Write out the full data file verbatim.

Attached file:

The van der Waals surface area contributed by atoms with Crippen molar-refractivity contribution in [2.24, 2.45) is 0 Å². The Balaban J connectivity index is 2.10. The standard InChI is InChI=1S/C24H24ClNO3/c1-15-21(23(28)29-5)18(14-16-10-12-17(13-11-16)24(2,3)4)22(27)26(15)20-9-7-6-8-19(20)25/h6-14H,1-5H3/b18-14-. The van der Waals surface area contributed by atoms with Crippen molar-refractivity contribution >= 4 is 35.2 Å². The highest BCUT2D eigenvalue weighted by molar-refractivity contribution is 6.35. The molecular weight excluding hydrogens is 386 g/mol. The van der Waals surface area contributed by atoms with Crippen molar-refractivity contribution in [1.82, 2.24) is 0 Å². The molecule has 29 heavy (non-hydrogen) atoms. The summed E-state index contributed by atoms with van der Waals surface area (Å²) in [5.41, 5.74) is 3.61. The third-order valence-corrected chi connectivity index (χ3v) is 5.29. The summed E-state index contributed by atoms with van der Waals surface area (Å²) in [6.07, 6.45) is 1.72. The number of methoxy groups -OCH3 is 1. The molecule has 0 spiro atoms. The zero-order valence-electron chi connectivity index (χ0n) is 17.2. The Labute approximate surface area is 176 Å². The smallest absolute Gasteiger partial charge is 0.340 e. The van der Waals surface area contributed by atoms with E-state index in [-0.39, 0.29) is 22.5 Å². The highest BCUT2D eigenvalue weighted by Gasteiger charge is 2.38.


The van der Waals surface area contributed by atoms with Crippen molar-refractivity contribution in [2.24, 2.45) is 0 Å². The Balaban J connectivity index is 2.10. The standard InChI is InChI=1S/C24H24ClNO3/c1-15-21(23(28)29-5)18(14-16-10-12-17(13-11-16)24(2,3)4)22(27)26(15)20-9-7-6-8-19(20)25/h6-14H,1-5H3/b18-14-. The van der Waals surface area contributed by atoms with Crippen molar-refractivity contribution >= 4 is 35.2 Å². The highest BCUT2D eigenvalue weighted by molar-refractivity contribution is 6.35. The molecular weight excluding hydrogens is 386 g/mol. The van der Waals surface area contributed by atoms with Crippen molar-refractivity contribution in [1.82, 2.24) is 0 Å². The molecule has 29 heavy (non-hydrogen) atoms. The summed E-state index contributed by atoms with van der Waals surface area (Å²) in [5.41, 5.74) is 3.61. The third-order valence-corrected chi connectivity index (χ3v) is 5.29. The summed E-state index contributed by atoms with van der Waals surface area (Å²) in [6.07, 6.45) is 1.72. The number of methoxy groups -OCH3 is 1. The molecule has 0 spiro atoms. The zero-order valence-electron chi connectivity index (χ0n) is 17.2. The Labute approximate surface area is 176 Å². The smallest absolute Gasteiger partial charge is 0.340 e. The van der Waals surface area contributed by atoms with E-state index in [-0.39, 0.29) is 22.5 Å². The highest BCUT2D eigenvalue weighted by Gasteiger charge is 2.38.